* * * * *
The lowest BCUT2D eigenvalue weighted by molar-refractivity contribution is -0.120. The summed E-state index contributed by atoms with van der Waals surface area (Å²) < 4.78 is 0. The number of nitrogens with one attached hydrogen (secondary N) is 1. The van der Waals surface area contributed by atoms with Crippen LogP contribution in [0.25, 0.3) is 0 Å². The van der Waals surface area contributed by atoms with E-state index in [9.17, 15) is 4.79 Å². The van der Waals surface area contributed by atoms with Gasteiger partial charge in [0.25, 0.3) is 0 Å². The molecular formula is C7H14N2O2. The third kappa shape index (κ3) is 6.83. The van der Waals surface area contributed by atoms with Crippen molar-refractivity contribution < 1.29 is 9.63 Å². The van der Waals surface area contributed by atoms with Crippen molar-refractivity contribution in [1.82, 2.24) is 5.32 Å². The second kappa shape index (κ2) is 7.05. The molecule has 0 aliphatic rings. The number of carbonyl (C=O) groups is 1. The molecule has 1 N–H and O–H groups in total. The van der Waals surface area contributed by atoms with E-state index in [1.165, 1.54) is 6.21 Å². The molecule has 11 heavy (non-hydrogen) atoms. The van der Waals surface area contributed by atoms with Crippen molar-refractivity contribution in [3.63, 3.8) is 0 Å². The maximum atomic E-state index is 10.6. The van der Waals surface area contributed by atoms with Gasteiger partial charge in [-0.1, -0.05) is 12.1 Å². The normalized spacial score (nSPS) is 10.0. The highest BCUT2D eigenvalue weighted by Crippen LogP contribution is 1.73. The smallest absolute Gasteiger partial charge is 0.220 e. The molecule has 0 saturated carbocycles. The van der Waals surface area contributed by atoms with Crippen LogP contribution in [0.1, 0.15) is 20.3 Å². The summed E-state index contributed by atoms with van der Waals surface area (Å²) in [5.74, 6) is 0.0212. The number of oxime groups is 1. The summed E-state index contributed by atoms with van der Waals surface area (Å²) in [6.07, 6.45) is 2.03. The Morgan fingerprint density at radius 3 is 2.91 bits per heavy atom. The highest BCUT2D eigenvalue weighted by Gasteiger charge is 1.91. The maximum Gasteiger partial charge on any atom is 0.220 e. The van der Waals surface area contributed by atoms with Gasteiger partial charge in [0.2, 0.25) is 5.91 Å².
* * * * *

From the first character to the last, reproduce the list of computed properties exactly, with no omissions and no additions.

The lowest BCUT2D eigenvalue weighted by molar-refractivity contribution is -0.120. The summed E-state index contributed by atoms with van der Waals surface area (Å²) < 4.78 is 0. The number of nitrogens with one attached hydrogen (secondary N) is 1. The van der Waals surface area contributed by atoms with Crippen LogP contribution in [0.25, 0.3) is 0 Å². The van der Waals surface area contributed by atoms with E-state index in [9.17, 15) is 4.79 Å². The van der Waals surface area contributed by atoms with Gasteiger partial charge in [0.25, 0.3) is 0 Å². The molecular formula is C7H14N2O2. The third kappa shape index (κ3) is 6.83. The van der Waals surface area contributed by atoms with Crippen molar-refractivity contribution < 1.29 is 9.63 Å². The van der Waals surface area contributed by atoms with Crippen molar-refractivity contribution in [1.82, 2.24) is 5.32 Å². The second kappa shape index (κ2) is 7.05. The molecule has 0 aliphatic rings. The number of carbonyl (C=O) groups is 1. The molecule has 1 N–H and O–H groups in total. The van der Waals surface area contributed by atoms with E-state index in [1.165, 1.54) is 6.21 Å². The molecule has 11 heavy (non-hydrogen) atoms. The van der Waals surface area contributed by atoms with Crippen molar-refractivity contribution in [3.63, 3.8) is 0 Å². The maximum atomic E-state index is 10.6. The van der Waals surface area contributed by atoms with Gasteiger partial charge in [-0.1, -0.05) is 12.1 Å². The normalized spacial score (nSPS) is 10.0. The highest BCUT2D eigenvalue weighted by Crippen LogP contribution is 1.73. The smallest absolute Gasteiger partial charge is 0.220 e. The molecule has 0 saturated carbocycles. The van der Waals surface area contributed by atoms with Crippen LogP contribution in [0.1, 0.15) is 20.3 Å². The summed E-state index contributed by atoms with van der Waals surface area (Å²) in [5.74, 6) is 0.0212. The number of oxime groups is 1. The summed E-state index contributed by atoms with van der Waals surface area (Å²) in [6.07, 6.45) is 2.03. The Morgan fingerprint density at radius 3 is 2.91 bits per heavy atom. The highest BCUT2D eigenvalue weighted by Gasteiger charge is 1.91. The maximum Gasteiger partial charge on any atom is 0.220 e. The van der Waals surface area contributed by atoms with Gasteiger partial charge in [0.2, 0.25) is 5.91 Å².